• Docketat 08:30 AM in Department 24; Hearing on Motion - Other (Motion to Lift Discovery Ban) - Not Held - Taken Off Calendar by Court

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  • 10/07/2020
  • DocketMinute Order ( (Hearing on Motion - Other Motion to Lift Discovery Ban; Trial...)); Filed by Clerk

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  • 10/06/2020
  • Docketat 08:30 AM in Department 24; Hearing on Motion to Compel Further Discovery Responses - Not Held - Rescheduled by Party

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  • 10/01/2020
  • Docketat 08:30 AM in Department 24; Hearing on Motion to Compel Further Discovery Responses - Not Held - Rescheduled by Party

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138 More Docket Entries
  • 06/21/2018
  • DocketNOTICE OF CASE REASSIGNMENT AND OF ORDER FOR PLAINTIFF TO GIVE NOTICE

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  • 06/21/2018
  • DocketNotice of Case Reassignment and Order for Plaintiff to Give Notice; Filed by Clerk

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  • 05/31/2018
  • DocketRETURN OF PROOF OF SERVICE

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  • 05/31/2018
  • DocketMiscellaneous-Other; Filed by Venice Valencia (Plaintiff)

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  • 04/25/2018
  • DocketNOTICE OF CASE MANAGEMENT CONFERENCE

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  • 04/25/2018
  • DocketNotice of Case Management Conference; Filed by Clerk

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  • 04/05/2018
  • DocketSummons; Filed by Venice Valencia (Plaintiff)

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  • 04/05/2018
  • DocketSUMMONS

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  • 04/05/2018
  • DocketCOMPLAINT

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  • 04/05/2018
  • DocketComplaint; Filed by Venice Valencia (Plaintiff)

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Tentative Rulings

Case Number: BC700983    Hearing Date: July 28, 2020    Dept: 24

Plaintiff/Cross-Defendant Venice Valencia’s special motion to strike is DENIED.

Defendant/Cross-Complainant Estate of Taji Ilbegi and Ragan White Crowell’s associated motion to lift the discovery stay is MOOT.

On April 5, 2018, Plaintiff Venice Valencia (“Valencia”) filed a complaint against Defendants Estate of Taji Ilbegi (the “Estate”) and Ragan White Crowell (“Crowell”) in her person and representative capacity (collectively “Defendants”). Plaintiff alleges that she worked as a full-time housekeeping/assistant for Taji Ilbegi (“Ilbegi”) from January 2009 to her death in February 2018. Plaintiff performed her work duties on a live-in basis, including providing overnight care for the elderly, and often bedridden, Ilbegi. Plaintiff alleges Defendant violated several labor code sections regarding her wages. The Complaint alleges six causes of action for: 1) failure to pay overtime; 2) failure to pay minimum wage; 3) failure to pay wages for missed meal periods; 4) failure to pay wages for missed rest periods; 5) waiting time penalties; and 6) unfair competition.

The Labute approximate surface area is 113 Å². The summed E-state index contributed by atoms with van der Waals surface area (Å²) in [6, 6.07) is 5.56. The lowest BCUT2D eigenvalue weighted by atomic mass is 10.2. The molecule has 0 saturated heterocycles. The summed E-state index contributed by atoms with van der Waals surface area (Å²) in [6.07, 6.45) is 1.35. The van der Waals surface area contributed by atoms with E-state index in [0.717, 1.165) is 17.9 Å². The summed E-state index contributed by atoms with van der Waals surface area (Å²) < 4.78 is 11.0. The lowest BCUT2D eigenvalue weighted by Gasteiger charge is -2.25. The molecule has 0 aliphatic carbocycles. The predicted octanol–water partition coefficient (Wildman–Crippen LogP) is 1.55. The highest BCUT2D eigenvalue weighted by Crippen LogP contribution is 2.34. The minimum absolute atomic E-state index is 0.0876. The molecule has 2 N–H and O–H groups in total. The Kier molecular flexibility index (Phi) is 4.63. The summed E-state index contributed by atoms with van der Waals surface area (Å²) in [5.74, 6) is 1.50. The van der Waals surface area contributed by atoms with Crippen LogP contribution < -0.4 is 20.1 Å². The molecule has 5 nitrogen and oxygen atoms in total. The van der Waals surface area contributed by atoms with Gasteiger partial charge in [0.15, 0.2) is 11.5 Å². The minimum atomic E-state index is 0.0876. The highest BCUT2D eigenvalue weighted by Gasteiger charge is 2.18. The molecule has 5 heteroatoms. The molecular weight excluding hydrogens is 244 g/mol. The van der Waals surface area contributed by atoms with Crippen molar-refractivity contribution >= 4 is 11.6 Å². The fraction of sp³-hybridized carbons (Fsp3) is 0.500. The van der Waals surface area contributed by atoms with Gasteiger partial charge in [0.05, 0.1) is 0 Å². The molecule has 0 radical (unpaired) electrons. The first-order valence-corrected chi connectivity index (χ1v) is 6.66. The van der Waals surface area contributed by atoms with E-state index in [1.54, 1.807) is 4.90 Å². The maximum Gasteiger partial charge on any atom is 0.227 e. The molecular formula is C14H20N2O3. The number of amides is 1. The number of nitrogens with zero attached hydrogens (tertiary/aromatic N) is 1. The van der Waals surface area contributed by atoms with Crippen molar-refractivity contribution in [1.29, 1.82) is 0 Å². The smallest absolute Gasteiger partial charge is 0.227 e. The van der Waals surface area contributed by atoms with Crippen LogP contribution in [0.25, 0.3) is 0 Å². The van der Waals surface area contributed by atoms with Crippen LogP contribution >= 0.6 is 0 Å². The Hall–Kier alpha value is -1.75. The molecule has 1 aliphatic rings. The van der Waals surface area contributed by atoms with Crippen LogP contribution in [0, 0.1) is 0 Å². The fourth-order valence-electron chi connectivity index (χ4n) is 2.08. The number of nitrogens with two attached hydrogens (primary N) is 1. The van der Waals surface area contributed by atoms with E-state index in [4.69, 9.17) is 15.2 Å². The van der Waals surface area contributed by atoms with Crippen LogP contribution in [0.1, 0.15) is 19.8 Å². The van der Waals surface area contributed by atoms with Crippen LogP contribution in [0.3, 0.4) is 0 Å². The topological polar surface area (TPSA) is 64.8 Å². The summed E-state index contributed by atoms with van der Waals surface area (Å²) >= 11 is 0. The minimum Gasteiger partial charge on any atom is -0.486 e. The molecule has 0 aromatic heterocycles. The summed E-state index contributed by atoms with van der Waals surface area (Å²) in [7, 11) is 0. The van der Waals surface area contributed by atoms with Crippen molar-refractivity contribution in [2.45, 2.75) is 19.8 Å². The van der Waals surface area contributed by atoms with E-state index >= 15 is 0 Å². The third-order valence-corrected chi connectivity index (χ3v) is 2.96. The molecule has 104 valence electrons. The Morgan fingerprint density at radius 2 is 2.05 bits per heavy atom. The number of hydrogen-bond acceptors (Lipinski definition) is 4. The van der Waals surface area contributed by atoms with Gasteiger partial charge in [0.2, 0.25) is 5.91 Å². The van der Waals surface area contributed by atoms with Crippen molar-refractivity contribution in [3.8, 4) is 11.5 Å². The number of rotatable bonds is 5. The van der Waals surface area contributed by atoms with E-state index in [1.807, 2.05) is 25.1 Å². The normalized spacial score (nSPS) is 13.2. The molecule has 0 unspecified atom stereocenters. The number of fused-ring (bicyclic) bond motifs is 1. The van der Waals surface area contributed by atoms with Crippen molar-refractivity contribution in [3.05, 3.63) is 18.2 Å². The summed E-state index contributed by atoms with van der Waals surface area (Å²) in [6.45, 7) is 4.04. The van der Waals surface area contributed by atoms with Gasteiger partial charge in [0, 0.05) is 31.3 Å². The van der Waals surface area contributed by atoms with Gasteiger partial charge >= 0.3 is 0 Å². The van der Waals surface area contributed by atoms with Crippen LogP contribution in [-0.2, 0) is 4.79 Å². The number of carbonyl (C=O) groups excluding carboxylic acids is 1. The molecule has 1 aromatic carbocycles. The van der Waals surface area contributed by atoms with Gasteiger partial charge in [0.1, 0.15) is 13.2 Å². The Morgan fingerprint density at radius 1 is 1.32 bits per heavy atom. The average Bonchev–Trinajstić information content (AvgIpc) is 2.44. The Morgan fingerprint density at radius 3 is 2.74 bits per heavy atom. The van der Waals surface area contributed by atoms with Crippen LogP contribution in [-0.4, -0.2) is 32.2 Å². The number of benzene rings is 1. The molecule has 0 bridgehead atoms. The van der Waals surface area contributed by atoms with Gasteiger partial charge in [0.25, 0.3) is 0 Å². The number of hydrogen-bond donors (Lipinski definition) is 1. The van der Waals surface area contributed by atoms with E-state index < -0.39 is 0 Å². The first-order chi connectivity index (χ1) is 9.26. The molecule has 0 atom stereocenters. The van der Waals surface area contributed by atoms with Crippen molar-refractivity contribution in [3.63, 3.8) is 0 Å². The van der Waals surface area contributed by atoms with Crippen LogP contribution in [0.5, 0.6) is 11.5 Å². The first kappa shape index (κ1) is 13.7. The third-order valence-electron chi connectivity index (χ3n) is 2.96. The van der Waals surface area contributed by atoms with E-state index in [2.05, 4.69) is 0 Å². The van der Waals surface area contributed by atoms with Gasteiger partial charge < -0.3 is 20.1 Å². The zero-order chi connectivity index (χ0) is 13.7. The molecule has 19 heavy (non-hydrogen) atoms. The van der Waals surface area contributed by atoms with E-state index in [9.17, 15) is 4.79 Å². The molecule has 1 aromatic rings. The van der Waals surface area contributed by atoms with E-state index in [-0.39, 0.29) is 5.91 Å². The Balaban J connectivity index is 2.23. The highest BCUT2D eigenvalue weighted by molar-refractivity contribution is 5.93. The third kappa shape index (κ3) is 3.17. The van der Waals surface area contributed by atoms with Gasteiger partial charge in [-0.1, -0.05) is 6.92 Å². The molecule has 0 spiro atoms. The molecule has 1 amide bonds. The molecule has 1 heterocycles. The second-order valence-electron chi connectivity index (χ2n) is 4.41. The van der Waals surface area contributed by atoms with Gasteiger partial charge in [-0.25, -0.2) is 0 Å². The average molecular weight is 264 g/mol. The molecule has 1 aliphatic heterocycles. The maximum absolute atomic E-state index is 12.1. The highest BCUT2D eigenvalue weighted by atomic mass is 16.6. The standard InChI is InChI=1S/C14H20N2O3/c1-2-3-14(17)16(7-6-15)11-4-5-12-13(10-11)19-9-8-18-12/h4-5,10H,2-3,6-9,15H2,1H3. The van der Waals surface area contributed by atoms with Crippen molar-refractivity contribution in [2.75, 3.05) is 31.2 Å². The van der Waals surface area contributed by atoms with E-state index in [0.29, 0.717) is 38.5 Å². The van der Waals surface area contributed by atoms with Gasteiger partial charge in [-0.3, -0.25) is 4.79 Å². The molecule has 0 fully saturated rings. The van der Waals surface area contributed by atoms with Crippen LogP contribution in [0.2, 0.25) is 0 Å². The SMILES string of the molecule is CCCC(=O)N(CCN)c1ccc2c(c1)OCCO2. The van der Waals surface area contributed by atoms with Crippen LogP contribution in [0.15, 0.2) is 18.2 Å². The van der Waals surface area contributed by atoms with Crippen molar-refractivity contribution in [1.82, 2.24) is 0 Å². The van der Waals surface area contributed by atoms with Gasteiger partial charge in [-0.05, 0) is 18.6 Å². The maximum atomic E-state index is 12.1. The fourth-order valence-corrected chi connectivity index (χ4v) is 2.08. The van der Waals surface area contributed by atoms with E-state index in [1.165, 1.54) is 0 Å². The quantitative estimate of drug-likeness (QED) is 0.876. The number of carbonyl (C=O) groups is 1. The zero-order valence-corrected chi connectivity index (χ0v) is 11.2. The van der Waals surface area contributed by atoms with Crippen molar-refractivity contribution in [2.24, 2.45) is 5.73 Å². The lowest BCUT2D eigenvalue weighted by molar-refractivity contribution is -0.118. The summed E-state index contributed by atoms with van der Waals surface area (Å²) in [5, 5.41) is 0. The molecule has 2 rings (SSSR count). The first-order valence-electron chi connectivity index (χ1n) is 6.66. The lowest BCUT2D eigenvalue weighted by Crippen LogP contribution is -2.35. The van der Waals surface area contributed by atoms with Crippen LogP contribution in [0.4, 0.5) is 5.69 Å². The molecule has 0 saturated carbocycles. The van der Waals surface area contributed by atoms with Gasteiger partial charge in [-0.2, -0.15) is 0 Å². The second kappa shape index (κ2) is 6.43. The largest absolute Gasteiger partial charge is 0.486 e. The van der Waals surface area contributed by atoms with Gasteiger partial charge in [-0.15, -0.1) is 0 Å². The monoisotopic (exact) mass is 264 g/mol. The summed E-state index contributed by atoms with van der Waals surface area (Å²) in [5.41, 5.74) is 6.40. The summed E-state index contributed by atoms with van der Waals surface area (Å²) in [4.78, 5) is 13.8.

On February 13, 2020, the Estate and Crowell (“Cross-Complainants”) filed a cross-complaint against Valencia (alternatively, “Cross-Defendant”) for fraud and negligent misrepresentation. The Cross-Complaint alleges that Valencia was doing business as Active American Healthcare Solutions ("AAHS”), a provider of in-home personal attendant services. On February 5, 2009, Valencia persuaded Ilbegi to enter a written agreement with AAHS. On January 1, 2010, at Valencia's insistence, AAHS and Ilbegi entered into an amended agreement, increasing the daily rate from $250 to $300. The agreements strongly imply that AAHS was a larger agency than merely fictitious business name of Valencia. Valencia represented that AAHS was an agency which provided services to other clients in addition to herself, and that AAHS would be responsible for employment functions, including payroll, withholdings and overtime compensation. She further represented that AAHS was licensed and bonded to the extent required by law, and would comply with all applicable laws with respect to its employees. All payments were made to AAHS, and not to Valencia personally. Valencia suppressed the fact that AAHS was a mere fiction and that she was the only individual providing services through AAHS.

On March 13, 2020, Valencia filed the instant special motion to strike. On July 17, 2020, Cross-Complainants filed an opposition. On July 23, 2020, Valencia submitted a reply.

There is also a pending motion by Cross-Complainants to lift the anti-SLAPP discovery stay to conduct discovery regarding the allegations of the Cross-Complaint. As will be discussed, this motion is moot.

Legal Standard

CCP section 425.16 permits the Court to strike causes of action arising from an act in furtherance of the defendant's right of free speech or petition, unless the plaintiff establishes that there is a probability that the plaintiff will prevail on the claim.

“The anti-SLAPP procedures are designed to shield a defendant’s constitutionally protected conduct from the undue burden of frivolous litigation.” (Baral v. Schnitt (2016) 1 Cal.5th 376, 393.) “The anti-SLAPP statute does not insulate defendants from any liability for claims arising from the protected rights of petition or speech. It only provides a procedure for weeding out, at an early stage, meritless claims arising from protected activity.” (Id. at 384.)